Drifting Across the Pond Exactly How a Bowling Ball Wouldn't

The writing on this blackboard is something to avoid – a mixed metaphor.(The following is part of a random series of rants about writing.)

“Her vocabulary was as bad as, like, whatever.”

The above statement is more than an amusing, contemporary example demonstrating abuse of the English language; it’s a great example of a mixed, or mangled, metaphor.

Professional communicators often mix their imagery, accidentally creating mixed metaphors. The rule on mixing metaphors is simple. Don’t do it, unless it’s intentional.

“A metaphor is a figure of speech that is used to paint one concept with the attributes normally associated with another,” says the Museum of Mangled Metaphors on its website.

It offers an example: "He has the wild stag's foot." This phrase suggests grace and speed as well as daring.

A mixed metaphor, The Museum says, is one that leaps to a second identification inconsistent with the first one. Example: "Now we can just kiss that program right down the drain."

The Museum offers a few more examples:

Suddenly, the smoldering seductive starlet was pinned by the spotlight, a floundering fish caught in the depths of a spider's web.

Or this, from Tom Wolfe's "Bonfire of the Vanities": "All at once he was alone in this noisy hive with no place to roost."

A longer list may be found on the website for Joslin Hall Rare Books. These are from student essays: 

  1. His thoughts tumbled in his head, making and breaking alliances like underpants in a tumble dryer.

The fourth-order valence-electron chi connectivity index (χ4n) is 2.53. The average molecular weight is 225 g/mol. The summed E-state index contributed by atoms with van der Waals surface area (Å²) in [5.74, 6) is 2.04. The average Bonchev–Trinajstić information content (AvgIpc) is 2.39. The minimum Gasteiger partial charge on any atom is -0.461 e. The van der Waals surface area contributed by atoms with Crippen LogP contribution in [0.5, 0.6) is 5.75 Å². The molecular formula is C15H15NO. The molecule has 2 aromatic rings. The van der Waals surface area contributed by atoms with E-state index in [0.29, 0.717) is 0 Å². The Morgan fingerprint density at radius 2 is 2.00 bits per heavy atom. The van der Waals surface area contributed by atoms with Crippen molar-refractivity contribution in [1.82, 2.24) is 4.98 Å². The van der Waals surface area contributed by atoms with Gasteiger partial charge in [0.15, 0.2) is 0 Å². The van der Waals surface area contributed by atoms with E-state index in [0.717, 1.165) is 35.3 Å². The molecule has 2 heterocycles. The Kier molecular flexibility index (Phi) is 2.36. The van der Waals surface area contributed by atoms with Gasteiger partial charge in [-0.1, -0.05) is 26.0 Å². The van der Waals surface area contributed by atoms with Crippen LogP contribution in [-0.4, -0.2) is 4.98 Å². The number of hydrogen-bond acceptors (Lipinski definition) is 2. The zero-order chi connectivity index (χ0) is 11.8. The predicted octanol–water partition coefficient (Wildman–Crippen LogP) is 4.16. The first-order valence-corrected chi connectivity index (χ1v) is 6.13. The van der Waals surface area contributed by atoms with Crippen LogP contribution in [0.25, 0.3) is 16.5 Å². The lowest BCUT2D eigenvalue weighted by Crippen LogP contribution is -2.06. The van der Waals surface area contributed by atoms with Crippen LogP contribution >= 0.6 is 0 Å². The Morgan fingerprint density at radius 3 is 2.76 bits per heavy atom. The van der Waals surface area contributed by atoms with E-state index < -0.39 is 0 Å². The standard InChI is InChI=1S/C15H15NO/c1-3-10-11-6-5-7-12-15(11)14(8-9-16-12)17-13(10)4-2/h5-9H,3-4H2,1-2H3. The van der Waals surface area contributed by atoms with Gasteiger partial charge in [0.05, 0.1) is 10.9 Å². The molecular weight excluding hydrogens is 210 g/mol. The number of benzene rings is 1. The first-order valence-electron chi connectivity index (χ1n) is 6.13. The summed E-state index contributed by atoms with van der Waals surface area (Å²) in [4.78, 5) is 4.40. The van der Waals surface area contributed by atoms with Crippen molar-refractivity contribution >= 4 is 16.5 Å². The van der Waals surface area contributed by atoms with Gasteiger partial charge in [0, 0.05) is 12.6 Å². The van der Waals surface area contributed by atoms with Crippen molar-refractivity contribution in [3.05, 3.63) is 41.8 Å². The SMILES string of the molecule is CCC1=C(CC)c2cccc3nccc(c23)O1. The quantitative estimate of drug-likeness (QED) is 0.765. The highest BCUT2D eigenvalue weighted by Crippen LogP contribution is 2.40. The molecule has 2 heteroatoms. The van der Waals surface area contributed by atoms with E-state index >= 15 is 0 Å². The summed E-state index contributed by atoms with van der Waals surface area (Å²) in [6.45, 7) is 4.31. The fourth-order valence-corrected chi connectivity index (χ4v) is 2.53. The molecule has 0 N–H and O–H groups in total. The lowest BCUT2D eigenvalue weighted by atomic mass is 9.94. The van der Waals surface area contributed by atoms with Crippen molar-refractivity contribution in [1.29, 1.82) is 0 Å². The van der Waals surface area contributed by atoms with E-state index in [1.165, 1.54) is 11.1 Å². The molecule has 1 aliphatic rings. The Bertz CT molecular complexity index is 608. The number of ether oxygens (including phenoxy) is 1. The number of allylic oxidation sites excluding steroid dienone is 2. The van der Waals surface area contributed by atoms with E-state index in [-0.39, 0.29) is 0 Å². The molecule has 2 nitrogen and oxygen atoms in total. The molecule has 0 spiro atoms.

2. The little boat gently drifted across the pond exactly the way a bowling ball wouldn't.
  3. McMurphy fell 12 stories, hitting the pavement like a paper bag filled with vegetable soup.
  4. Her hair glistened in the rain like nose hair after a sneeze.
  5. The hailstones leaped from the pavement, just like maggots when you fry them in hot grease.
  6. Long separated by cruel fate, the star-crossed lovers raced across the grassy field toward each other like two freight trains, one having left York at 6:36 p.m. traveling at 55 mph, the other from Peterborough at 4:19 p.m. at a speed of 35 mph.
  7. John and Mary had never met. They were like two hummingbirds who had also never met.
  8. Even in his last years, Granddad had a mind like a steel trap, only one that had been left out so long it had rusted shut.
  9. She had a deep, throaty, genuine laugh, like that sound a dog makes just before it throws up.
  10. It was a working class tradition, like fathers chasing kids around with their power tools.

These examples may be drawn from students, but how often do you hear mixed metaphors on TV or the radio? Learn how to avoid metaphor mixing by reading good writing, such as the New York Times or the New Yorker. Don’t just rely on a web-only diet.

So watch out. If you butcher too many sentences, your editor may cry out in despair: “From now on, I’m watching everything you do with a fine-tuned comb!”